In recent months, I’ve been fascinated by one of my son’s after-school activities: gardening club. In reality, it should really be called “farming club,” because clearly the group’s focus is all about food, not flowers.
At 9 years old, he knows far more about fertilizer, composting and pest control than I ever did at his age. Even his corn “crop” — a handful of plants on a little postage stamp-sized piece of school property — is coming in nicely (stuff grows faster in South Florida). With any luck, it’ll be ready for harvest in a few more months before the end of the school year…
Just as the new bull market for grains is getting underway.
I know what you’re saying: JL, corn is trading below $3.60 a bushel, down 30% in the last two years. Wheat is in much the same condition.
What bull market in grains?
It’s the bull market that Chinese agriculture authorities all but announced in the last few weeks … after finally removing longtime price supports for corn (wheat and cotton, too, according to the Financial Times). It sounds like a snoozer of a news item, but it’s a huge development. Here’s why…
For a decade, China’s official state policy was to subsidize farmers for grain production in order to build a good-sized stockpile for its population of 1.3 billion people. They did this by setting the price for China-grown corn far above the global price.
We’re Gonna Need More Silos
As the Financial Times recently pointed out, a Chinese farmer could get the equivalent of $7.50 a bushel for corn (sold on the country’s Dalian Commodity Exchange). That’s nearly double the price that a farmer in Iowa could get for his crop, selling it through the Chicago Board of Trade.
Chinese farmers, being no dummies, planted lots and lots of the stuff. They’ve planted so much that China now has veritable mountains of grains in storage. According to the latest USDA estimates, China now stores 53%, or 111 million tons, of the entire global inventory of corn, and nearly 40%, or 94 million tons, of global wheat stocks!
That was fine when China’s economy was growing by double digits. But now that the economy has cooled off in a big way, the costs of maintaining the program, as well as storing such massive volumes, just isn’t tenable any longer.
China started dropping hints about the change in policy near the end of last year, then confirmed it in January when Chen Xiwen, the Communist party’s senior apparatchik for rural policy, told the People’s Daily (the party newspaper): “The price [of grains] will be decided by the market.” The government, he said, “will no longer play the role of subsidizing farmers.”
Check off one of the big reasons why the world grain market is so oversupplied, with prices so low. That’s good news for farmers and grain speculators, if you’re interested in the opportunity. It also means the potential for a lot more unrest and food riots in many countries around the world.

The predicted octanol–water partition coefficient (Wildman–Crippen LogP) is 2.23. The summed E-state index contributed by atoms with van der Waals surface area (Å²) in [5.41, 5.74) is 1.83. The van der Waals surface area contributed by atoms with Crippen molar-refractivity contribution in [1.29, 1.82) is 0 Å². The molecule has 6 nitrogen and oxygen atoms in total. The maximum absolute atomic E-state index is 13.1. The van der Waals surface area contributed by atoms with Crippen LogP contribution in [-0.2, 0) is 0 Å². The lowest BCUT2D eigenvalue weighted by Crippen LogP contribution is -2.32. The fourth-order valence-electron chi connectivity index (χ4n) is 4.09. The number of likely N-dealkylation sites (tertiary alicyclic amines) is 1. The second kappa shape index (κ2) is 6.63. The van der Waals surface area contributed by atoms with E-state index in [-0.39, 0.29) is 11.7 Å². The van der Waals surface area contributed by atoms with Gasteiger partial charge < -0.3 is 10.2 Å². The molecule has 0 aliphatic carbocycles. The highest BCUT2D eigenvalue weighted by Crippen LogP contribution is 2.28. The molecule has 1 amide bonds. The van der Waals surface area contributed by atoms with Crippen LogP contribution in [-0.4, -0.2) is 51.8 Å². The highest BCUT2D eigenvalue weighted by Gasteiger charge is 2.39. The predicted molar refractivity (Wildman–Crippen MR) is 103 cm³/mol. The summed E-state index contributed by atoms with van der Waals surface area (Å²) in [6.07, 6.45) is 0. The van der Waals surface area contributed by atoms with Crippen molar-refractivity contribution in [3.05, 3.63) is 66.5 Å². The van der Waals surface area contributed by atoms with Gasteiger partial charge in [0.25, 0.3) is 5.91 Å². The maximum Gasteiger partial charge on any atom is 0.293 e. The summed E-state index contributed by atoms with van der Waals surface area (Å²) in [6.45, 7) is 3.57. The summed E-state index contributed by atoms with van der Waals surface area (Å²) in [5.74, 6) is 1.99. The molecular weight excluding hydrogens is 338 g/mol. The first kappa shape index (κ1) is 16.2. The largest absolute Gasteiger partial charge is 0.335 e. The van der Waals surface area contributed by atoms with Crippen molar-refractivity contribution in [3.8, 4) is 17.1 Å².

Weather Worries and Food Riots
Already, South African agriculture officials are raising the prospect of food riots, because of expected hikes in food prices amid a persistent drought in the country. Egypt and the rest of the Middle East have seen plenty of food riots in past years, too, whenever wheat prices start ticking higher.
Ukraine, a major global wheat exporter, is another concern. A recent forecast from UkrAgroConsult put the country’s wheat production for the 2016/2017 growing season at 17.3 million tons, a 30% decline, due to poor weather during the fall planting period.
Another key reason for persistently low grain prices — near-perfect growing conditions in the United States — appears ready for a change too.
It’s all about the cyclical “El Niño — La Niña” ocean cooling and warming phenomenon in the Pacific. Weather forecasters and grain growers are abuzz about the expected shift over the next 12 months to the colder, drier weather that comes with the La Niña phase, and its impact on grain production in the U.S. and worldwide.
For instance, 2010 through 2012 saw growing seasons with consecutive La Niña conditions that resulted in drought across much of the Midwest. The result was a huge rally, as both corn and wheat doubled in price.
The big question is the timing of La Niña. If it starts this summer, the crop yields for U.S. and Canadian-grown wheat, as well as corn and soybeans, could take a big hit. If it starts in the fall or winter, then other global food exporters like Argentina and Brazil (in the middle of the southern hemisphere’s growing seasons) would see a major impact.
Both scenarios mean higher market prices for farmers and grain speculators. But with the earth’s population at 7 billion and rising, it also likely means a lot more turmoil anywhere large numbers of people struggle to pay for an adequate amount of food.
Editorial Director, The Sovereign Society